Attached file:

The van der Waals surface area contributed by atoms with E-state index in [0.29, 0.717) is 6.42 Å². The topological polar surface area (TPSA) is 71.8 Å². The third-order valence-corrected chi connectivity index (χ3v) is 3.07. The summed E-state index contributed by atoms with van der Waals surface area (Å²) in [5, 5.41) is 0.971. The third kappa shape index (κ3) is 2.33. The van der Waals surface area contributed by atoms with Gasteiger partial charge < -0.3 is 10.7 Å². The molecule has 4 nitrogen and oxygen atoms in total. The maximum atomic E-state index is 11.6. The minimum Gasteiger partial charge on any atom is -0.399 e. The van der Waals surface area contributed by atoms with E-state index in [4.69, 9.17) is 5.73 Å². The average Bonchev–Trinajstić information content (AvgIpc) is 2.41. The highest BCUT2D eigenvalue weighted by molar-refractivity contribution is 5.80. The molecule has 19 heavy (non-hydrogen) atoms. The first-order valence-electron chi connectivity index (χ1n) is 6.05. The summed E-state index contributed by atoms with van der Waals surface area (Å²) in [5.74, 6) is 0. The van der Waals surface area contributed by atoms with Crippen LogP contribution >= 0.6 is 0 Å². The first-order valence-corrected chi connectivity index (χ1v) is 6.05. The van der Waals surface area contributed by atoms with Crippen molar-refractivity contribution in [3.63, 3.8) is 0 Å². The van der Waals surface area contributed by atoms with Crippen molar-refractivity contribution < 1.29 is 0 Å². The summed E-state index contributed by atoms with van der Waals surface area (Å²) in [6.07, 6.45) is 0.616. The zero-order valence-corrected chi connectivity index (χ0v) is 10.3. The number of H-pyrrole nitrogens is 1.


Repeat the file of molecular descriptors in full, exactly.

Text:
The van der Waals surface area contributed by atoms with E-state index in [0.29, 0.717) is 6.42 Å². The topological polar surface area (TPSA) is 71.8 Å². The third-order valence-corrected chi connectivity index (χ3v) is 3.07. The summed E-state index contributed by atoms with van der Waals surface area (Å²) in [5, 5.41) is 0.971. The third kappa shape index (κ3) is 2.33. The van der Waals surface area contributed by atoms with Gasteiger partial charge < -0.3 is 10.7 Å². The molecule has 4 nitrogen and oxygen atoms in total. The maximum atomic E-state index is 11.6. The minimum Gasteiger partial charge on any atom is -0.399 e. The van der Waals surface area contributed by atoms with E-state index in [4.69, 9.17) is 5.73 Å². The average Bonchev–Trinajstić information content (AvgIpc) is 2.41. The highest BCUT2D eigenvalue weighted by molar-refractivity contribution is 5.80. The molecule has 19 heavy (non-hydrogen) atoms. The first-order valence-electron chi connectivity index (χ1n) is 6.05. The summed E-state index contributed by atoms with van der Waals surface area (Å²) in [5.74, 6) is 0. The van der Waals surface area contributed by atoms with Crippen LogP contribution >= 0.6 is 0 Å². The first-order valence-corrected chi connectivity index (χ1v) is 6.05. The van der Waals surface area contributed by atoms with Crippen molar-refractivity contribution in [3.63, 3.8) is 0 Å². The van der Waals surface area contributed by atoms with Crippen molar-refractivity contribution < 1.29 is 0 Å². The summed E-state index contributed by atoms with van der Waals surface area (Å²) in [6.07, 6.45) is 0.616. The zero-order valence-corrected chi connectivity index (χ0v) is 10.3. The number of H-pyrrole nitrogens is 1.